Pigs feeding

How you’re like Jeff Bezos

But maybe not in a good way. Every third Facebook post or so mentions that ole’ Jeff should give away his billions and that would fix everything. I used to hear this about the Catholic Church, but Bezos is become the new favorite target. Why shouldn’t he—after all, Bill Gates and Warren Buffett give away buckets.

Here’s where you come in. Do you have a nice house? Decent car? Relatively recent wardrobe? Stash of wine, beer, booze, weed? Most of us (reading a personal finance blog) can answer yes to at least some of those. So, let’s say you’re now out of work. Don’t know how that happened. Can you pay the bills with any of that? Write a check off your house (without refinancing)? Pay the utilities with a 24-pack of craft brew? Cash out your 401k with no penalty, no tax, and not losing the employer match? Just how much are you giving to charity?

Truthfully, I don’t know any insider details about Jeff Bezos’ money. But I do know the difference between assets and income. Assets are wealth, and add to your net worth, but they may or may not produce spending money for you.

You can be a little old lady in a paid-off $2 million dollar house (an asset), but be scraping by on Social Security (income) if you don’t have any other income-producing assets like bonds, dividend paying stocks, or stocks you can sell. You would have a high net worth but very little ability to spend.

As far as I can determine, post-divorce Bezos owns about 11% of Amazon’s $1.175 trillion, so we’re not feeling too sorry for him. He also owns the Washington Post and, my guess, one or two shares in other companies. However, like your wine collection, Bezos has to sell Amazon to get money out of that wealth, which he does. He can’t just dump them whenever he feels the need for a $100 billion or so in chump change, because an insider making huge sales is a pretty good way to tank the company. Amazon doesn’t pay any dividends (Microsoft does) so selling stock is his source of income from the company. Sure, they pay him $81k in salary (kind of a joke), but the rest comes from stock grants, some of which he apparently sells each quarter. The market expects those sales, so no big impact, but liquidating and giving away half his wealth would raise an eyebrow or 10,000 on Wall Street.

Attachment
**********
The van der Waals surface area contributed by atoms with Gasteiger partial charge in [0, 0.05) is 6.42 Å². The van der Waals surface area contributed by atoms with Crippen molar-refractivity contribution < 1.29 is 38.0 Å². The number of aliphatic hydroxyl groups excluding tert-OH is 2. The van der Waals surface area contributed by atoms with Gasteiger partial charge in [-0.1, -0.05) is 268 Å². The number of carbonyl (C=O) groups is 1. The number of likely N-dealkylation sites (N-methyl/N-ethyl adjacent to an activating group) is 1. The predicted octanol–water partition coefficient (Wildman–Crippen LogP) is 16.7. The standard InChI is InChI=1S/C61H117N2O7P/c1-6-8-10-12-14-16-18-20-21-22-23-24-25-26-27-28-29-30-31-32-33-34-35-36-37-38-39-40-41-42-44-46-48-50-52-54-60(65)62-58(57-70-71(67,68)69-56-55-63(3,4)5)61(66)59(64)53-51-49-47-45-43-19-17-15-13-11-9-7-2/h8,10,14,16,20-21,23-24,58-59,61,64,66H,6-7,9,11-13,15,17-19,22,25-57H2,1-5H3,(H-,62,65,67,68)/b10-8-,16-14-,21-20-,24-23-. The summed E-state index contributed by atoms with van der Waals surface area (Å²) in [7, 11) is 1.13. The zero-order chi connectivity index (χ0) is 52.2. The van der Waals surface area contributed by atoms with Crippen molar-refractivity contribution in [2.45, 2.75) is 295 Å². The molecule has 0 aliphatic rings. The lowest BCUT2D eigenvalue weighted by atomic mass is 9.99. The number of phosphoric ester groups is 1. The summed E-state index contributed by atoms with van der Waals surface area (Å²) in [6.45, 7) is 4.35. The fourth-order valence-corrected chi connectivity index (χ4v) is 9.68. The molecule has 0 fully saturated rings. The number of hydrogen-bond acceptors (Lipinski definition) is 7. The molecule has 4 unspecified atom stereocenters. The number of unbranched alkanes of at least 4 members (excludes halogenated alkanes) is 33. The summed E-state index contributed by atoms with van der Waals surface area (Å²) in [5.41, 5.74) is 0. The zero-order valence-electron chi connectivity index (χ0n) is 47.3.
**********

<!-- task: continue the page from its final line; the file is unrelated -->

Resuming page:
By the way, it’s somewhat the same with the Catholic Church—an awful lot of the wealth of the Church is in real estate, structures, art works and artifacts, etc. Many of these are not easily sold, although some (real estate) can produce income. Let’s say, for example, you have a grand piano and a house, you have the mini-version of assets that don’t produce income (unless sold). If it’s your mom’s Steinway or your kid’s harp, it might be very difficult for you to countenance turning that to cash.

Bill Gates and Warren Buffett have pledged to give away huge portions of their fortunes, but not all at once and mostly through their foundations. Bezos could certainly do the same, as well as vastly improve treatment of workers. But here’s something overlooked: a publicly traded company has a duty to maximize return to shareholders (of which you are probably one, if you have a 401k). A company is supposed to be run as frugally as possible in order to return the most to its investors.

Business practices can and do change when workers organize themselves in such a way that management must respond to their demands or lose even MORE money than that response would cost—and why most companies fight unionization tooth and nail, until strikes, vandalism, pilferage, etc. start costing more than meeting workers demands. It’s ridiculous to assume management will take care of you or is benevolent: when publicly traded, they have a duty to get you as cheaply as possible.

Another agent for change is government regulation—when those regulations impose costs of doing business that the company can’t evade, and that (hopefully) are imposed on all businesses in the industry evenly. Regulatory agencies such as OSHA, the Consumer Protection Bureau, FINRA, and the EEOC can and sometimes used to strike fear (and produce change) in the hearts of employers.

Finally, the way to get money out of the hands of the company (and CEO, and investors, which also means you if you invest in a 401k) is taxation. Sure, companies howl about this and saber rattle about going somewhere else (which can also be addressed by regulation), but western European corporations still seem able to operate even when taxed.

So if you think Jeff Bezos should be compelled to provide better working conditions, support health care, or re-distribute wealth to his workers and the society that enables his success, appealing to his personal good heart (I don’t know if he has one or not), or trying to shame him in public isn’t the way to go. Why should it be an option? Why should a very few people have the opportunity to amass that level of wealth, then be lauded as heroes if they’re magnanimous enough to give some fraction of it back to charities which mirror their own priorities?

What we should be advocating for is evenly applied government regulation, taxation, and strong partnerships with unionization. These actions might make a company less profitable in the short run, but provide for a healthier, better educated, more fairly treated workforce with a viable safety net not dependent on the largess, or lack thereof, of any smart rich person.

Tax stamp

Why your taxes went up